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Description: Analog Devices Thermocouple Type-K Amplifier. Attach a thermocouple, 5V power, and a decoupling capacitor and you’ve got 10mV/C output! Perfect for high temperature application. The 10mV/C analog output interfaces nicely with 10-bit ADCs found on many types of microcontrollers.

  • +/- 3C Accuracy
  • 10mV per degree C Output
  • Laser Trimmed 250mV Output at 25C
  • 5V-15V Power Supply
  • Requires only a decoupling capacitor


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Customer Comments

  • Excuse the ignorance, but what solder/solder paste is used on the joint between type-k thermocouple wires and this chip?

  • Just so folks are aware, you CAN use this amplifier for other purposes. A type K thermocouple creates a voltage of around 41uV/C. So, looking at the specs given, we can do some math: (41uV x Temp) x gain = Output to ADC, so we can find that the gain is going to be around 243. So, if you need an amp that is relatively noise immune and operates at about A=250V/V, then this might be useful to you. For folks looking to save a little bit of money, you can also get instrumentation amplifiers for $5ish on the low side with adjustable gains.

  • Why is it that a K-Type thermocouple is the only one that will work? I would like to use a T-type thermoucouple as the uncertainty of the measurment is half as much as the uncertainty in the measurement of the K-Type.

  • I’m using this with an Arduino. With a multimeter, the voltage on the output pin looks fine (0.33V in my kitchen - it’s hot here at the moment), but when I connect it to the Analog Input on the Arduino, the voltage jumps up to around 1.1 volt!? Any ideas why this might be?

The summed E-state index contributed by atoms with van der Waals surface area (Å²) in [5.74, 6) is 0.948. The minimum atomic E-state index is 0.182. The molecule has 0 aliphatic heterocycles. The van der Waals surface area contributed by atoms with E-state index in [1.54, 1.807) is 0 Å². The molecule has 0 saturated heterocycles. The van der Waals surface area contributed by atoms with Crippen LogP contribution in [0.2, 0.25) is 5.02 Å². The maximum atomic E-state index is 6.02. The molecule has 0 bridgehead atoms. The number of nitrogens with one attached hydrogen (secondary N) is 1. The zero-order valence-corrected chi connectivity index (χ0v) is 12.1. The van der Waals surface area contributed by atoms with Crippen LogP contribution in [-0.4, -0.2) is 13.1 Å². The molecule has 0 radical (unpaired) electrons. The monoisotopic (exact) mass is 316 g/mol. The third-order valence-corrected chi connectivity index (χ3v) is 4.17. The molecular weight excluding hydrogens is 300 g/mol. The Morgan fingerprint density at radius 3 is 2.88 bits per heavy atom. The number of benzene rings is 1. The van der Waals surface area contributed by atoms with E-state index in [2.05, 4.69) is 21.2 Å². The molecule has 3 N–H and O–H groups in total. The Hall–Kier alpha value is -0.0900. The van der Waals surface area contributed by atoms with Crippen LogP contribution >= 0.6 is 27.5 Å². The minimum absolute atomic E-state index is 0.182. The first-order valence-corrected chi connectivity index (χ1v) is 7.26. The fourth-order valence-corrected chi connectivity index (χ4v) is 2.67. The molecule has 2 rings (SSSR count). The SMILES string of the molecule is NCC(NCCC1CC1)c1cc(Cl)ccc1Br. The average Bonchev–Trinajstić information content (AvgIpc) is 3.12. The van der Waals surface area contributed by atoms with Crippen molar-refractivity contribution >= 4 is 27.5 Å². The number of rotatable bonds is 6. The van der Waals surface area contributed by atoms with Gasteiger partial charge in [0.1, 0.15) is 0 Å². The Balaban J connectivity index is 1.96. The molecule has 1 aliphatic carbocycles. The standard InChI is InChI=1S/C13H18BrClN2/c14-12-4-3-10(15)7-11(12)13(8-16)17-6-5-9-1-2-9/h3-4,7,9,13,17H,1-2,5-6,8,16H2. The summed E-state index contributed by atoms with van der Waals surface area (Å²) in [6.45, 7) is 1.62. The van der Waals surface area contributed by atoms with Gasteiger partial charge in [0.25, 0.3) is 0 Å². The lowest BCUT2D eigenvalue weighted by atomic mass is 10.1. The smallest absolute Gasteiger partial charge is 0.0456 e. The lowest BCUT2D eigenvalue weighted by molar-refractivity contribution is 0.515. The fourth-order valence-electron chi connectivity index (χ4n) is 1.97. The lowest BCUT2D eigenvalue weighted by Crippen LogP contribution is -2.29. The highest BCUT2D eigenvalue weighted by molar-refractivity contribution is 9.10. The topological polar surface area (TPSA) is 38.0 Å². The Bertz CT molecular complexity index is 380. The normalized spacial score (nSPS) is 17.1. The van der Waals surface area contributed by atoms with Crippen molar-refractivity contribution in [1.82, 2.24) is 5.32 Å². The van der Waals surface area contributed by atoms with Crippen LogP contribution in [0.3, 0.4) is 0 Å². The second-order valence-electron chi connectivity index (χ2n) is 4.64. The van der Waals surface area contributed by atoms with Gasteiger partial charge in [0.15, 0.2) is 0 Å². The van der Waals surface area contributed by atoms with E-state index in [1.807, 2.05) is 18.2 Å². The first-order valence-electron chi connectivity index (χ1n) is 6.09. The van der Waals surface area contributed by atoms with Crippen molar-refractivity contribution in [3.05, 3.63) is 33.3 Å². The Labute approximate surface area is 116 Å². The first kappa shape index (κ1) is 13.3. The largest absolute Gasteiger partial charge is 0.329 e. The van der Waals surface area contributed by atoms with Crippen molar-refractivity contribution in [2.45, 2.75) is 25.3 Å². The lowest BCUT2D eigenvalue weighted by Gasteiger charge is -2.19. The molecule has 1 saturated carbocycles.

• I love this chip, I use it it read a thermocouple in a high temperature inductive heating/inductive plasma synthesis control system. It works really well, as long as care is taken for proper EMI shielding. The thermocouple heath status pin is an awesome feature.

  • from the looks of it, the AD8495 seems to be a MSOP replacement for this, as i couldn’t find this in a SMD package…is this correct? On AD’s page they say this chip should be considered for new devices, so I take that to mean it’s a replacement for AD595.

  • I’m the person who created the CNC toaster oven linked to above. I migrated my site to google sites, and the toaster oven page has been moved to:

  • Be very careful with this chip. I think I accidentally shorted the -C pin to a ground wire while hooking it up (they’re right next to each other!) and now the chip doesn’t return correct voltages for anything but room temperature. Sucks to destroy an 18 dollar chip that’s basically just an op-amp with some precision smarts.

  • Anyone else have a Vout set at 1.4V? any ideas what I am doing wrong?

Customer Reviews

3 out of 5

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Good, for what it is.

Well, it’s true: This chip interfaces nicely with the 10-bit ADC on things like Arduino. If you’re working on a breadboard or soldering through-hole components, this might be your only option. And in all honesty, I wouldn’t say it’s a bad option. You can even build your Tweeting Turkey Temperature Timer Thing with it!

But if you have the capability of working with SMD components and SPI interfaces, do consider the MAX6675 option.

I have used the AD595-AQ in a project with an Arduino Pro Micro 5V.